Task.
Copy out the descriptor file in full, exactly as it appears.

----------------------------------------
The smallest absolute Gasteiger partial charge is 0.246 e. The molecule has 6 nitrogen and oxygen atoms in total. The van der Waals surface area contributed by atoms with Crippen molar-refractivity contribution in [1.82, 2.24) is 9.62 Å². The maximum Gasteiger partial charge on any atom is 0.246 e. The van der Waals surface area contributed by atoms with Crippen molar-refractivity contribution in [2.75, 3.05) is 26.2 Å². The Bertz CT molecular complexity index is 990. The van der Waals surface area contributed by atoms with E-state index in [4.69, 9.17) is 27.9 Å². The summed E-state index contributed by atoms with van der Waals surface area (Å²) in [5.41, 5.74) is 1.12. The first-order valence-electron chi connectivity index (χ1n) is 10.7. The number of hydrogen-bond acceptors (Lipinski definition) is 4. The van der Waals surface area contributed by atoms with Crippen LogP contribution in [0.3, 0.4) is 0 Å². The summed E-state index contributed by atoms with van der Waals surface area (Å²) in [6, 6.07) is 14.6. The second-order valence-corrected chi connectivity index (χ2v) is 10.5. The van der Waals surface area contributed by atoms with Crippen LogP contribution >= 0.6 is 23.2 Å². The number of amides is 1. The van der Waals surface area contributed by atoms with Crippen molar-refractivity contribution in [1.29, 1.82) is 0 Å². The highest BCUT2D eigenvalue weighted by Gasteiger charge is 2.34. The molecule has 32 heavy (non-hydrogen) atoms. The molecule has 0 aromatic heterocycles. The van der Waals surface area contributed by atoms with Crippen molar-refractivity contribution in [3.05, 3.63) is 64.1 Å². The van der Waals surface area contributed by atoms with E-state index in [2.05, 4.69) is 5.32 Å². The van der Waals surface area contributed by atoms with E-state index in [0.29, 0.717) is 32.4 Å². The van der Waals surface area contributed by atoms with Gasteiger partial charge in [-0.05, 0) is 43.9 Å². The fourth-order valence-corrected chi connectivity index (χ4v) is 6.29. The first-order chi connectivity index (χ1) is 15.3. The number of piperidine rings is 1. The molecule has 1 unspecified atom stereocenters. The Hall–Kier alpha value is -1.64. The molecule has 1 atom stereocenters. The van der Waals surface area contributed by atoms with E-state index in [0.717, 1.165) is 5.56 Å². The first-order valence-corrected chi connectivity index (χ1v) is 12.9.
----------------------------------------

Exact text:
The smallest absolute Gasteiger partial charge is 0.246 e. The molecule has 6 nitrogen and oxygen atoms in total. The van der Waals surface area contributed by atoms with Crippen molar-refractivity contribution in [1.82, 2.24) is 9.62 Å². The maximum Gasteiger partial charge on any atom is 0.246 e. The van der Waals surface area contributed by atoms with Crippen molar-refractivity contribution in [2.75, 3.05) is 26.2 Å². The Bertz CT molecular complexity index is 990. The van der Waals surface area contributed by atoms with E-state index in [4.69, 9.17) is 27.9 Å². The summed E-state index contributed by atoms with van der Waals surface area (Å²) in [5.41, 5.74) is 1.12. The first-order valence-electron chi connectivity index (χ1n) is 10.7. The number of hydrogen-bond acceptors (Lipinski definition) is 4. The van der Waals surface area contributed by atoms with Crippen LogP contribution in [0.3, 0.4) is 0 Å². The summed E-state index contributed by atoms with van der Waals surface area (Å²) in [6, 6.07) is 14.6. The second-order valence-corrected chi connectivity index (χ2v) is 10.5. The van der Waals surface area contributed by atoms with Crippen LogP contribution >= 0.6 is 23.2 Å². The number of amides is 1. The van der Waals surface area contributed by atoms with Crippen molar-refractivity contribution in [1.29, 1.82) is 0 Å². The highest BCUT2D eigenvalue weighted by Gasteiger charge is 2.34. The molecule has 32 heavy (non-hydrogen) atoms. The molecule has 0 aromatic heterocycles. The van der Waals surface area contributed by atoms with Crippen molar-refractivity contribution in [3.05, 3.63) is 64.1 Å². The van der Waals surface area contributed by atoms with E-state index in [2.05, 4.69) is 5.32 Å². The van der Waals surface area contributed by atoms with E-state index in [0.29, 0.717) is 32.4 Å². The van der Waals surface area contributed by atoms with Gasteiger partial charge in [-0.05, 0) is 43.9 Å². The fourth-order valence-corrected chi connectivity index (χ4v) is 6.29. The first-order chi connectivity index (χ1) is 15.3. The number of piperidine rings is 1. The molecule has 1 unspecified atom stereocenters. The Hall–Kier alpha value is -1.64. The molecule has 1 atom stereocenters. The van der Waals surface area contributed by atoms with E-state index in [0.717, 1.165) is 5.56 Å². The first-order valence-corrected chi connectivity index (χ1v) is 12.9.